President urges pause to judicial shakeup; Levin: I’m not stopping ‘for a minute’
Herzog pleads for compromise, says Israel in a ‘very volatile moment’; justice minister argues attorney general’s legal opinion warning of damage to democracy ‘doesn’t hold water’
Justice Minister Yariv Levin on Sunday shrugged off calls to slow the advance of his controversial legal overhaul proposals, even as President Isaac Herzog joined for the first time those saying legislation should be halted in order to allow negotiations for a broadly agreed-upon reform.
Speaking to Channel 13, Levin said the legislation would not be halted “even for a minute.”
After Levin’s interview aired, Herzog reiterated his calls to calm public discourse around the plans.
“Stop the whole process for a moment, take a deep breath, allow dialogue to take place, because there is a huge majority of the nation that wants dialogue,” the president said during an event for IDF soldiers at his official residence in Jerusalem.
He added: “When I see people are threatening to murder the prime minister… it’s a terrible thing that needs to be eliminated and the stain removed. One mustn’t use these types of expressions in the discussion. The debate is heating up to a dangerous place, and I call from here on all those involved in the disagreement: stop a moment, breathe.”
“I say this from a place of historical responsibility. I hear that people and public leaders are called names in public and compared to Nazis. People forget what the Holocaust was when they casually use the term ‘Nazi.’”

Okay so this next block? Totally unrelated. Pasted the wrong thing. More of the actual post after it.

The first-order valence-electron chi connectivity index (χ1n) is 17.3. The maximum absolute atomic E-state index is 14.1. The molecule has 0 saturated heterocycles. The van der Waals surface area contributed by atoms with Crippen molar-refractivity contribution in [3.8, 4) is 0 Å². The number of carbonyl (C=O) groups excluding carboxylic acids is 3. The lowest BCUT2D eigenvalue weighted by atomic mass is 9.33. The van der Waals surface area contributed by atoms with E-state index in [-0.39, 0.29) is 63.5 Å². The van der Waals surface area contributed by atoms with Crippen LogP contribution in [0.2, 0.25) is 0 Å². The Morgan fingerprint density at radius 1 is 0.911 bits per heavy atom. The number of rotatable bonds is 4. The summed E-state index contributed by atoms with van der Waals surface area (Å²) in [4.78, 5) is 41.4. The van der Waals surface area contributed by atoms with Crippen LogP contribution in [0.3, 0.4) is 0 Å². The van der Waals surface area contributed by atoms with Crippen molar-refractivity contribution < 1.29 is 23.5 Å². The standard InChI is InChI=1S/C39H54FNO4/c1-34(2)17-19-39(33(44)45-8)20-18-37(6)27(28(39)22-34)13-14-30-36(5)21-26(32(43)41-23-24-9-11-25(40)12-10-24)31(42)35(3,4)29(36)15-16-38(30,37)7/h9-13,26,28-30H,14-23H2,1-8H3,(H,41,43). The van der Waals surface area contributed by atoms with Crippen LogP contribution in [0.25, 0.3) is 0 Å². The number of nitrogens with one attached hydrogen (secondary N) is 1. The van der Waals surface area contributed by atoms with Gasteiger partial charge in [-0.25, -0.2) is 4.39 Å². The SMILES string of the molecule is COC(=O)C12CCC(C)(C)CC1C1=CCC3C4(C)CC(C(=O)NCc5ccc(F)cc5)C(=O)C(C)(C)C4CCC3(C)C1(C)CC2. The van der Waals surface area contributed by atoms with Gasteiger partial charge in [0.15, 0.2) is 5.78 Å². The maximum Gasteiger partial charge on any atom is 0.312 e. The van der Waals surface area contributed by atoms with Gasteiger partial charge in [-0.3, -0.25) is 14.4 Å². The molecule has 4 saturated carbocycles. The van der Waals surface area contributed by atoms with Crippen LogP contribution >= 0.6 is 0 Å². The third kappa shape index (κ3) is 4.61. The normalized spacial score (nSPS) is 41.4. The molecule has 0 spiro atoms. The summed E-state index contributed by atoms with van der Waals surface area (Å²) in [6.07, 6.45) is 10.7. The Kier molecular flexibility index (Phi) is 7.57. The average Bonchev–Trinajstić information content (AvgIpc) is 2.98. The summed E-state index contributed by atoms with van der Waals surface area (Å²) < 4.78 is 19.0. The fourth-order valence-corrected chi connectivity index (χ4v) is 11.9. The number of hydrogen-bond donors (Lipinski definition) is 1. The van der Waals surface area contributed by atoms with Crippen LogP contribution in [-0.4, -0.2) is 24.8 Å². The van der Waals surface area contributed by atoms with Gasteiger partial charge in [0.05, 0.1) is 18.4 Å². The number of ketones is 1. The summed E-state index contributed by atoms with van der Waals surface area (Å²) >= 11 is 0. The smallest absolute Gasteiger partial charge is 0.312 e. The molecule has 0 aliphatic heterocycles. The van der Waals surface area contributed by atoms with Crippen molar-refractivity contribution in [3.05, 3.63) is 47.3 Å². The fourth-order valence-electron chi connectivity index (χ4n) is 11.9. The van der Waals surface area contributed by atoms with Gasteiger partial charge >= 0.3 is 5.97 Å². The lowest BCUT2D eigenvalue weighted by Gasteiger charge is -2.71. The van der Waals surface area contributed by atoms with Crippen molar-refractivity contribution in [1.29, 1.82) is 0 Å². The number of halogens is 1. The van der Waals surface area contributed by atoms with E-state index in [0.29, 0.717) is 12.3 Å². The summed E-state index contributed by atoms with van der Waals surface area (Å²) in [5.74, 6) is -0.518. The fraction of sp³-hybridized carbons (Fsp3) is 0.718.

National Unity party leader Benny Gantz said Sunday that he rejects any form of incitement against Netanyahu.
“I wholeheartedly reject any incitement or call to violence,” he said an interview with Channel 13. Directly addressing Netanyahu, Gantz said on TV, “Netanyahu, I oppose such things, and it’s unfortunate you didn’t say such statements clearly more than two decades ago” — a likely reference to the assassination of prime minister Yitzhak Rabin in 1995.
In the interview, Gantz reiterated that he supports dialogue and broad discussion over possible judicial reform, but believes that the current plan has no redeeming merits.
“From everything that I have heard so far, there is not one item in the judicial reform that serves the citizen, all it contains is ways to give the government and the Knesset more power against the judicial system,” Gantz said. “Netanyahu has no legitimacy to change the form of government in Israel — this is what we’re fighting for.”
On Sunday, police questioned former air force pilot and prominent anti-Netanyahu protester Zeev Raz over comments in which he appeared to justify the potential assassination of Prime Minister Benjamin Netanyahu.
They also questioned prominent lawyer David Hodek, who told an Israel Bar Association conference last week he would fight the government “with live fire” if the proposals came to pass. He later walked back the comments, saying he “opposes violence.”
Herzog’s comments also came days after former prime minister Ehud Barak shared an image comparing Herzog — who has been urging dialogue in an effort to forge a compromise — to former British prime minister Neville Chamberlain and his appeasement of the Nazis, which, by implication, equates Netanyahu’s new government to Nazi Germany. Barak later apologized for the comparison.